• Donaldson L. 2001. The Contingency Theory of Organizations. Sage: Thousand Oaks, CA.
  • Downs A, Durant R, Carr AN. 2003. Emergent strategy development for organizations. Emergence 5: 528.
  • Dubbs NL, Organization design consistency. 2002. The PennCARE and Henry Ford health system experiences. J Healthc Manag 47: 307318.
  • El-Jardali F, Jamal D, Abdallah A, Kassak K. 2007. Human resources for health planning and management in the Eastern Mediterranean Region: facts, gaps and forward thinking for research and policy. Hum Resour Heal 5: 920.
  • Glaister KW, Dincer O, Tatoglu E, Demirbag M, Zaim S. 2008. A causal analysis of formal strategic planning and firm performance: evidence from an emerging country. Manag Decis 46: 365391.
  • Goldstein S, Ward P, Leong G, Butler T. 2002. The effect of location, strategy, and operations technology on hospital performance. J Oper Manag 20: 6375.
  • Kaissi AA, Begun JW. 2008. Strategic planning processes and hospital financial performance. J Healthc Manag 53: 197208.
  • Kronfol N. 2006. Rebuilding of the Lebanese healthcare system: health sector reforms. East Mediterr Health J 12: 459472.
  • Kohtamaki M, Kautonen T, Kraus S. 2010. Strategic planning and small business performance. Entrepreneurship and Innovation 11: 221229.
  • Langely A. 1988. The roles of formal strategic planning. Long Range Plann 21: 4050.
  • Lemak CH, Goodrick E. 2003 Strategy as simple rules: understanding success in a rural clinic. Health Care Manage Rev 28: 179188.
  • Lerberghe WV, Ammar W, Rashidi RE, Sales A, Mechbal A. 1997. Reform follows failure: unregulated private care in Lebanon. Health Policy Plan 12: 296311.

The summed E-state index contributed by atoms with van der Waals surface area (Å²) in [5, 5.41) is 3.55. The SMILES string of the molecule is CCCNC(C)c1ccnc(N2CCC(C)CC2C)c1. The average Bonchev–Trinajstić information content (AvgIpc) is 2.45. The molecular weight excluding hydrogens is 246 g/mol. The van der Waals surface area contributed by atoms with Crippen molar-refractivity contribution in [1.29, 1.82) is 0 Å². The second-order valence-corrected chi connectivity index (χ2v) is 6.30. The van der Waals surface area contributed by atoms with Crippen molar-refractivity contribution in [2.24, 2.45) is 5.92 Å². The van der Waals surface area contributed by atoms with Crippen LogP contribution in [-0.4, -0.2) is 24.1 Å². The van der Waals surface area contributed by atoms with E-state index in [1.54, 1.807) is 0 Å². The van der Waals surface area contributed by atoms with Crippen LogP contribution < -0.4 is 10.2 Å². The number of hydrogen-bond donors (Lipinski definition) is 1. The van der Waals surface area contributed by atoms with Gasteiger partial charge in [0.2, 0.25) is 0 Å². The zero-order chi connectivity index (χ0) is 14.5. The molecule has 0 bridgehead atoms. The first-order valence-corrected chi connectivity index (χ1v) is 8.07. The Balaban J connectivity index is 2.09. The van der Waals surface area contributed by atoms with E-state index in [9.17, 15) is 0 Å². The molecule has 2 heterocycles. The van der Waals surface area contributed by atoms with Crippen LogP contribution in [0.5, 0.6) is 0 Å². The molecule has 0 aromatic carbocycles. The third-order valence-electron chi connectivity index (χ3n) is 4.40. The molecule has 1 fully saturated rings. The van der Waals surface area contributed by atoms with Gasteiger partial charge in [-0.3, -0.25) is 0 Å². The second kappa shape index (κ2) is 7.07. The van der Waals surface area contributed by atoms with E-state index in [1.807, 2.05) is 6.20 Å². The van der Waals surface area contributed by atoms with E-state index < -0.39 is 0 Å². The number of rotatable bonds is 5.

• Mick SS, Morlock LL, Salkever DG, Malitz F, Wise CG, Jones A. 1994. Strategic activity and financial performance of U.S. rural hospitals: a national study, 1983 to 1988. J Rural Health 10: 150167.
  • Mills A, Brugha R, Hanson K, McPake B. 2002. What can be done about the private health sector in low-income countries. Bull World Health Organ 80:325330.
  • Ministry of Public Health (MoPH). 2009. Lebanese National Hospital Accreditation System Standards. Standard GB1—Governing Body & Management. Haute Autorité De Sante (France) and Ministry of Public Health (Lebanon). http://www.moph.gov.lb/HospitalAccreditation/Old/Pages/LesGrillesdeDiagnostic.aspx Accessed on 28 June 2012.
  • Mostafa MM, Sheaff R, Morris M, Ingham V. 2004. Strategic preparation for crisis management in hospitals: empirical evidence from Egypt. Disaster Prevention and Manag 13: 399408.
  • Pearce JAI, Freeman EB, Robinson JRB. 1987. The tenuous link between formalized strategic planning and financial performance. Acad Manage Rev 12: 65875.
  • Rhyne LC. 1986. The relationship of strategic planning to financial performance. Strategic Manage J 7: 42336.
  • Rudd JM, Greenley GE, Beatson AT, Lings IN. 2008. Strategic planning and performance: extending the debate. J Bus Res 61: 99108.
  • Scott WR. 2000. Institutions and Organizations. Sage: Thousand Oaks, CA.
  • Shortell SM. 1988. The evolution of hospital systems: unfulfilled promises and self-fulfilling prophesies. Medical Care Review 45: 177214.
  • Shrader CB, Taylor L, Dalton DR. 1984. Strategic planning and organizational performance: a critical appraisal. J Manag 10: 149171.
  • Smith A, Houghton S, Hood J, Ryman J. 2006. Power relationships among top managers: does top management team power distribution matter for organizational performance? J Bus Res 59: 622629.
  • Swayne LE, Duncan JE, Ginter PM. 2006. Strategic Management of Health Care Organizations. Blackwell Publishing: Malden, MA.
  • Veliyath R, Shortell S. 1993. Strategic orientation, strategic planning system characteristics and performance. J Manag Stud 30: 359381.
  • Wells R, Lee SD, McClure J, Baronner L, Davis L. 2004. Strategy development in small hospitals: stakeholder management in constrained circumstances. Health Care Manage Rev 29: 218228.
  • Younis MZ, Younies HZ, Okojie F. 2006. Hospital financial performance in the United States of America: a follow-up study. La Revue de Sante de la Mediterranee Orientale 12: 670678.